Modeling Cross-Cultural Interaction in Ancient Borderlands

Edited by Ulrike Matthies Green and Kirk E. Costion

Hardcover: $84.95
Hardcover ISBN 13:Pubdate: Details:
Add Hardcover To Cart

“This elegantly simple model is an innovative approach to visualizing interregional interaction in the ancient world. An original and significant contribution.”—Bradley J. Parker, coeditor of New Perspectives on Household Archaeology  
“A most welcome contribution to the study of relationships between sociocultural units. I look forward to seeing this model used by archaeologists worldwide.”—Patricia A. Urban, coeditor of Resources, Power, and Interregional Interaction  
This volume introduces the Cross-Cultural Interaction Model (CCIM), a visual tool for studying the exchanges that take place between different cultures in borderland areas or across long distances. The model helps researchers untangle complex webs of connections among people, landscapes, and artifacts, and can be used to support multiple theoretical viewpoints.
Through case studies, contributors apply the CCIM to various regions and time periods, including Roman Europe, the Greek province of Thessaly in the Late Bronze Age, the ancient Egyptian-Nubian frontier, colonial Greenland in the eighteenth and nineteenth centuries, the Mississippian realm of Cahokia, ancient Costa Rica and Panama, and the Moquegua Valley of Peru in the early Middle Horizon period. They adapt the model to best represent their data, successfully plotting connections in many different dimensions, including geography, material culture, religion and spirituality, and ideology. The model enables them to expose what motivates people to participate in cultural exchange, as well as the influences that people reject in these interactions.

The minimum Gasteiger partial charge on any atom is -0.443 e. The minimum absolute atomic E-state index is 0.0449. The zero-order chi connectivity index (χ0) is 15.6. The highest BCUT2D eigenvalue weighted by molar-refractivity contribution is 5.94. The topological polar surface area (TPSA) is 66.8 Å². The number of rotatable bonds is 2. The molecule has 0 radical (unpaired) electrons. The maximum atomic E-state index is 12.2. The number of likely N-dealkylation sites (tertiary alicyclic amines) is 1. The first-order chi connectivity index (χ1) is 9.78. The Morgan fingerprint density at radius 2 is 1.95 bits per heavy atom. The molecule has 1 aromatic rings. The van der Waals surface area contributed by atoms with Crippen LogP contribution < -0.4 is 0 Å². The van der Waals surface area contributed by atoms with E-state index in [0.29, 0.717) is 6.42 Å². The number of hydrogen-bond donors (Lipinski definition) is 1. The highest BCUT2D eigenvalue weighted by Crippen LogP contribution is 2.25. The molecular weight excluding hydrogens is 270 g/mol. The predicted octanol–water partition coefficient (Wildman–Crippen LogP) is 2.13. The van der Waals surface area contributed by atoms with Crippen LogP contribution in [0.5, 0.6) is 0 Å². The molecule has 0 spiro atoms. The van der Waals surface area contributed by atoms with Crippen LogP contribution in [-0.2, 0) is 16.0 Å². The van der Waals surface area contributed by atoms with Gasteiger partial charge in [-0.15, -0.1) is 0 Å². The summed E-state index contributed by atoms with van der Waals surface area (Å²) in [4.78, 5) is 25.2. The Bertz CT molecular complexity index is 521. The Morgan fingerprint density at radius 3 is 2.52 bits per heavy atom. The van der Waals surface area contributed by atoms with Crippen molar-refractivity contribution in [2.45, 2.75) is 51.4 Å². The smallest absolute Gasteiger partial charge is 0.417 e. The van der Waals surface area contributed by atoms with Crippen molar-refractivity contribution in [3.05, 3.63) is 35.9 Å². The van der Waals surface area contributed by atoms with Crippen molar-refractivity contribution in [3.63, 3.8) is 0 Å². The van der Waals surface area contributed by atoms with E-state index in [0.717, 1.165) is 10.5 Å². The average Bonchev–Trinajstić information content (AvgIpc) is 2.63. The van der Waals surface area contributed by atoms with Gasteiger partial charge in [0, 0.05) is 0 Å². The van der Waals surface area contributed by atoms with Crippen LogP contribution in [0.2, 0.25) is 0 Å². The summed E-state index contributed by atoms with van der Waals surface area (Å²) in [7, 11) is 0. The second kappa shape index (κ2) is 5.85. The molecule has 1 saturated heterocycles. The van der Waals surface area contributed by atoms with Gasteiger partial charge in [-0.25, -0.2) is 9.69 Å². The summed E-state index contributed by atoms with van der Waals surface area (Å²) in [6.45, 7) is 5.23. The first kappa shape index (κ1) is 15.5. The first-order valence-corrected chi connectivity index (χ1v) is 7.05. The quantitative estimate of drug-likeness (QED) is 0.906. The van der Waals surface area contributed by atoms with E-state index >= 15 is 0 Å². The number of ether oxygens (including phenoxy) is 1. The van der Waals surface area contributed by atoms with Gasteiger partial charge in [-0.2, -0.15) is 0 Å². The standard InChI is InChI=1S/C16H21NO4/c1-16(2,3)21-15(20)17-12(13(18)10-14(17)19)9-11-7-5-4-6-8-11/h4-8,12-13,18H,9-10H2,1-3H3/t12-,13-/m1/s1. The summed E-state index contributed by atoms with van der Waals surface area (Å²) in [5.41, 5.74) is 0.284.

These results demonstrate the versatility and analytical power of the CCIM. Bridging the gap between theory and data, this tool can prompt users to rethink previous interpretations of their research, leading to new ideas, new theories, and new directions for future study.  
Ulrike Matthies Green is an instructor in the Department of Anthropology at Orange Coast College. Kirk E. Costion is a residential faculty member specializing in anthropological archaeology in the Cultural Science Department at Mesa Community College.  
Contributors: Meghan E. Buchanan | Michele R. Buzon | Kirk Costion | Bryan Feuer | Ulrike Matthies Green | Scott Palumbo | Stuart Tyson Smith | Peter Andreas Toft | Peter S. Wells

No Sample Chapter Available

There are currently no reviews available

Of Related Interest